by Dave Workman
Smith & Wesson, the embattled gun manufacturer that fell out of grace with gunowners over its marketing agreement with the Clinton Administration, has been purchased for a reported $15 million cash by Saf-T-Hammer of Scottsdale, AZ.
Under terms of the agreement, announced by Saf-T-Hammer President Bob Scott, $5 million cash will be paid upon closing of the agreement, with the balance due in May 2002. It was a pennies on the dollar deal, as S&W was purchased several years ago by Tomkins, Plc, a London-based conglomerate, for $112 million.
As of the closing, Smith & Wessons total assets were approximately $97 million, which includes two manufacturing facilities (the main plant in Springfield, MA, and a smaller facility in Houlton, ME). The main facility is a 660,000 square-foot plant on 160 acres. The other facility is a 36,000 square-foot plant. Also included in the assets are patents, distribution rights, trademarks and inventories. Total liabilities are approximately $53 million, which includes a 10-year note payable to Tomkins for $30 million due in May 2011.
S&W spokesman Ken Jorgensen told Gun Week that the mood around the plant is, for the most part, positive. The company, he acknowledged, had already announced some layoffs, with about 50 salaried positions to be eliminated.
The new owner is no stranger to the 147-year-old company. Scott is a former S&W vice president for sales and business development. Scott noted, We are proud to return this storied company to American ownership. We intend to maximize the value of the name and to fully utilize the manufacturing, marketing, and worldwide distribution assets of the company to create appreciation and value for our shareholders.
Scott also stated that he plans to increase the companys revenues through expanded branding activities and strategic acquisitions.
For many reasons, the firearms community cast a wary eye on the 1987 purchase of S&W by Tomkins. But what sent the company into a tailspin was the announcement last year by S&Ws then-CEO, Ed Schultz, that an agreement on the companys handgun marketing had been signed with the Clinton White House. Gunowners considered Schultz had signed a deal with the devil. The agreement was decried by gun rights activists and organizations, and what amounted to a boycott of S&W products swept through the shooting community.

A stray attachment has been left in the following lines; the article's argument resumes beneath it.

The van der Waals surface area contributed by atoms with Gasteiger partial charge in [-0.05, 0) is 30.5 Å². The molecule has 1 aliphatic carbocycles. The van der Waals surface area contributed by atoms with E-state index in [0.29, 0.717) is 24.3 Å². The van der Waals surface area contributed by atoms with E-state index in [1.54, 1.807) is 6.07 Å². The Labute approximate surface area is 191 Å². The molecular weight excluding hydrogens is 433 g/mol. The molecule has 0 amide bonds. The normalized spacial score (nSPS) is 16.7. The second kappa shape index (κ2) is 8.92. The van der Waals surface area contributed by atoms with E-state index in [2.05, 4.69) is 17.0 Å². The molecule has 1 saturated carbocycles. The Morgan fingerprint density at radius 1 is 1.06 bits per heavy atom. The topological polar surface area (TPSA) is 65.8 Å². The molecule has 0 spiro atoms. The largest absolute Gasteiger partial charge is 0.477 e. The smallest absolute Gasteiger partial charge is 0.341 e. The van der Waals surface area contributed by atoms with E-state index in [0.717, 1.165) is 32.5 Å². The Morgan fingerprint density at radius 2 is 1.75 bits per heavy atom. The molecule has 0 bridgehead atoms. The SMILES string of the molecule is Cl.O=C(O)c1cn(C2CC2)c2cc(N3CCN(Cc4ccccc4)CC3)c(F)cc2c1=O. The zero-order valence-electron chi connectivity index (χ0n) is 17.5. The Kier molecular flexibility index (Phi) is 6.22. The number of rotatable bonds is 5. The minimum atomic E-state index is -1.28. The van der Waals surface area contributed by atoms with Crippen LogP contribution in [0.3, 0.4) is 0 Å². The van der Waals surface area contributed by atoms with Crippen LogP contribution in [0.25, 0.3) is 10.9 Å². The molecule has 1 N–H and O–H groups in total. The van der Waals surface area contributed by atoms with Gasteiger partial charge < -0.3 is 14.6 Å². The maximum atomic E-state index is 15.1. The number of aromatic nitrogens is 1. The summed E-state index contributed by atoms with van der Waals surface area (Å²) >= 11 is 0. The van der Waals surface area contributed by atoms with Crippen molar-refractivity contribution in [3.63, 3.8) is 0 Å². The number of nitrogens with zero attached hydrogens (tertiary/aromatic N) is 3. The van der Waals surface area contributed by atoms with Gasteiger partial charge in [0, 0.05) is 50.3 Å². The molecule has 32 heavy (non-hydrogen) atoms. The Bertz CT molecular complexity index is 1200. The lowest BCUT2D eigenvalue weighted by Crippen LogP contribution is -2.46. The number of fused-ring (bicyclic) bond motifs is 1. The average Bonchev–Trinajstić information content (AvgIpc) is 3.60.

Schultz subsequently left S&W to run another company, and Tomkins announced in January that the gun manufacturer was up for sale as part of a restructuring program. Industry insiders hint that Tomkins wanted to divest itself of S&W, primarily because of the potential liabilities related to a swarm of lawsuits filed against the firearms industry by some 30 US cities and counties.
The Schultz-Clinton agreement did not help matters. When he signed the agreement with Clintons secretary of Housing and Urban Development, Andrew Cuomo, Schultz was reportedly convinced that it would provide S&W with some relief from the lawsuits. That relief was never realized, and at Januarys SHOT Show in New Orleans, the company announced that it was revising the original agreement.
However, the gun industry has been successful in having many of those legal actions dismissed. A lawsuit filed by the Second Amendment Foundation against mayors of those cities, and against the US Conference of Mayors, is awaiting a September hearing in a Washington, DC, federal court.
When the sale was announced, Scott stated that, We plan to incorporate Saf-T-Hammer products into the firearms manufactured by Smith & Wesson. Whether that means that future S&W handguns will all be equipped with the Saf-T-Hammer technology was not immediately clear. Saf-T-Hammer has three main products: Saf-T-TriggerTM, a mechanical trigger block that is permanently installed in the trigger guard; Maximum Security CableTM, a shockproof lock with a steel cable that is virtually cut-proof, and Versa VaultTM, a large capacity handgun vault. For more information, visit the companys website at: www.saf-t-hammer.com.
It took a tremendous amount of creativity and diligence from both companies to craft the terms of this transaction, said Saf-T-Hammer founder and Chairman, Mitchell Saltz.
True enough. Rumors of the impending sale had swirled around the firearms industry for some weeks, with reports indicating that the deal was on-again, off-again until the May 14 announcement made it official.
Saltz said the entire $15 million purchase is being funded by a private investor he refused to identify, until that investor is identified when the company files paperwork with the Security and Exchange Commission.
Saltz said Smith & Wessons headquarters will remain in Springfield, and maybe 30 to 35 jobs will be eliminated.
The future of the agreement with the government remains unclear.
We need to sit down with the lawyers from both sides, Saltz said.
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